These items are a little off topic so I’ll try to throw something related to Syllabus into the mix at some point.
Meeting yesterday at the consortium of institutions that make up our regional platform for delivering online classes to the outside world. I didn’t attend but according to my spies the reason instructors aren’t allowed access to editing the courses they facilitate through the platform is the first thing they do is “turn off the discussion forums.” To me, this has the character of an urban myth. Some particularly rank example of something the “opposition” would do were they to be worthy of your disrespect. These being administrators, of course leads me to believe they would have said during the ritual beheading of kittens that we all know is practiced extensively amongst those who rule the empire:-)
This did happen in a course I took online. Thinking about it, there is likely a less blameful explanation such as a glitch in the LMS program. The was a bone-head but not an evil or particularly adept bone-head. I can imagine discussion utilities being seen as distracting to someone unused to working in a “social learning space” as classroom. Generally, the instructor isn’t the originator of the mandate to push content to completion regardless if that means cutting “extraneous” discussions off at their source. The pressure to “cover everything” causes me to drop interesting asides even to very appropriate content. If we promise to cover something in a class, then, as a duty to the learner, we better do it! Even if the content is extraneous to understanding the subject, someone higher up has decided this is how the subject is understood and how it will be tested. Versions are not allowed.
This note on student stress from Innovative Educators special on student behaviour.
Starting college and other major life transitions are challenging and sometimes difficult to navigate. During this period, students encounter stress for a variety of reasons, including academics, family and romantic relationships, social situations, work and financial concerns.
While most students cope successfully with the demands of college life, some become overwhelmed. http://www.utdallas.edu/deanofstudents/behavior/
Much is said about the transitioning experiences of students but less about the transitioning of instructors to online. Not only are teachers subject to all the doubts and hesitations that characterize student angst, they are often mid-career professionals with years of hard-learned skills that might seem impossible to transfer from the classroom to online teaching. Forcing people at this level to change is not going to be useful. Engaging with someone’s identity is delicate work and unsuited to command and control methods. Also don’t think the method of burying teachers in technology training is productive*. That part of the conversation about teaching online should come later. This whole thing is about the relationships of teachers with their students and with themselves as practicing professionals.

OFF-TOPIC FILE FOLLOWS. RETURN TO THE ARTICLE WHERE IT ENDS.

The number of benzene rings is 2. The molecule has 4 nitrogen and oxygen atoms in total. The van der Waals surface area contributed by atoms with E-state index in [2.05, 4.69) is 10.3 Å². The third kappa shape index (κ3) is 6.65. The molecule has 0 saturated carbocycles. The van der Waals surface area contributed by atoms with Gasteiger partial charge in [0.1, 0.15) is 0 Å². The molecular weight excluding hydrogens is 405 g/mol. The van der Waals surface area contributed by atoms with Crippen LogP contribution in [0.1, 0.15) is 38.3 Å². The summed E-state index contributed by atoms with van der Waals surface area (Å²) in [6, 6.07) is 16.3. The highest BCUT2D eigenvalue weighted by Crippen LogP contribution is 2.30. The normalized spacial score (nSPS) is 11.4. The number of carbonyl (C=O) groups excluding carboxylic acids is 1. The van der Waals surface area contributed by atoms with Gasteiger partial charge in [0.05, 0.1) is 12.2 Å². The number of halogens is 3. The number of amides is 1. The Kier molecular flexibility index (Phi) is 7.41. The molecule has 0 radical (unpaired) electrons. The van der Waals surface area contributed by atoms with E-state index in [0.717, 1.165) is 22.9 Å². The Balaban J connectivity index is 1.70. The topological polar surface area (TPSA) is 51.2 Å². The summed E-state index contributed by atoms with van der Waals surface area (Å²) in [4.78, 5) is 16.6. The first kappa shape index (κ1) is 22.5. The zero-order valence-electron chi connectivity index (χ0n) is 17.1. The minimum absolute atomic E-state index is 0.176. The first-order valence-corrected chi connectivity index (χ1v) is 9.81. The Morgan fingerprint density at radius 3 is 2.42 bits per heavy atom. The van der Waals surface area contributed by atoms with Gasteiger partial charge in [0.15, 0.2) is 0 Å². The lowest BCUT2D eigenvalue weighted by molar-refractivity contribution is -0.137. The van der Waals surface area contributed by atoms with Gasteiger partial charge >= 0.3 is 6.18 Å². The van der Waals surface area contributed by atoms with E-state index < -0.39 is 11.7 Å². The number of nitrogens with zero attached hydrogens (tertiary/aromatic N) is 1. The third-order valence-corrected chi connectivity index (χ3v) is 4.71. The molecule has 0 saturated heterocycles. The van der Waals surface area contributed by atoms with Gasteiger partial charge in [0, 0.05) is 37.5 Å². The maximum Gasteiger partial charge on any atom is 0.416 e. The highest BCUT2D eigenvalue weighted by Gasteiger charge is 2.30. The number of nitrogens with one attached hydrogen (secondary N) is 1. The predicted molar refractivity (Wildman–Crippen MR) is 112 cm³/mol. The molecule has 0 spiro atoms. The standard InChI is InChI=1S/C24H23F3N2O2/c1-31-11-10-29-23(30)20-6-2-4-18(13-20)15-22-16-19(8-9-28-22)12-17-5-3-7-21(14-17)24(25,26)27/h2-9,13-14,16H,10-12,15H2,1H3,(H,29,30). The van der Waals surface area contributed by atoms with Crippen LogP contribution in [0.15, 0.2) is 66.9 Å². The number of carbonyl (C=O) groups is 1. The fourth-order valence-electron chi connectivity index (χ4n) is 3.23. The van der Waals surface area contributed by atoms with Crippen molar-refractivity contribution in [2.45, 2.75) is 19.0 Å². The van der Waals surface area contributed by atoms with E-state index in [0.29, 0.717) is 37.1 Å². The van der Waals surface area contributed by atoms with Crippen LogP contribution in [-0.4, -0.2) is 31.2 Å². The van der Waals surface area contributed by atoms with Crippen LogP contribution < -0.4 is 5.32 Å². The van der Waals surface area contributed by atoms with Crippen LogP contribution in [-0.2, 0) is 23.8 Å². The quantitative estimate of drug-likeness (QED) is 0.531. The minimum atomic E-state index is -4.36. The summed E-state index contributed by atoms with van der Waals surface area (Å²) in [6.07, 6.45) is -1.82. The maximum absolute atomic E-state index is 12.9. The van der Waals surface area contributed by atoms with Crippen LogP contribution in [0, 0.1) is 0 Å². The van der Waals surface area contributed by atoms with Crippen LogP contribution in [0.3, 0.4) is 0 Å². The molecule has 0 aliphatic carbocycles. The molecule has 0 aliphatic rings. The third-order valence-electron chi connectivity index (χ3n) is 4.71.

Syllabus? Just finished a course transfer where the first module of the first course in the series has 53 Specific Outcomes listed. Here’s the first 6:
The learning activities in each section of this module are designed to help you meet one or more of the following Specific Learning Outcomes (SLO) below:
1.1 Describe the past and current definitions of health in Canada.
1.2 Explain the health-illness continuum.
1.3 Describe holism and the five dimensions of health.
1.4 Describe the twelve determinants of health.
1.5 Explain the relationship between health and wellness.
1.6 Explain the concept of health beliefs and factors that influence health beliefs and behaviours.
Each one of these is a course on its own. Lists like this used to go to the instructor to decide where, when and how the material was introduced and interwoven. Online these characteristics of the whole practitioner become fractionated with no one there to provide the holism of the dimensions of the factors that form the dimensions of the continuum. It’s just a bunch of stuff.
* ”…social media is a tool you can use to support social learning; social learning is how we learn”. © 2012 The eLearning Guild. All rights reserved. The eLearning Guild 120 Stony Point Rd., Suite 125 Santa Rosa, CA 95401 1.707.566.8990 Written by: Ben Betts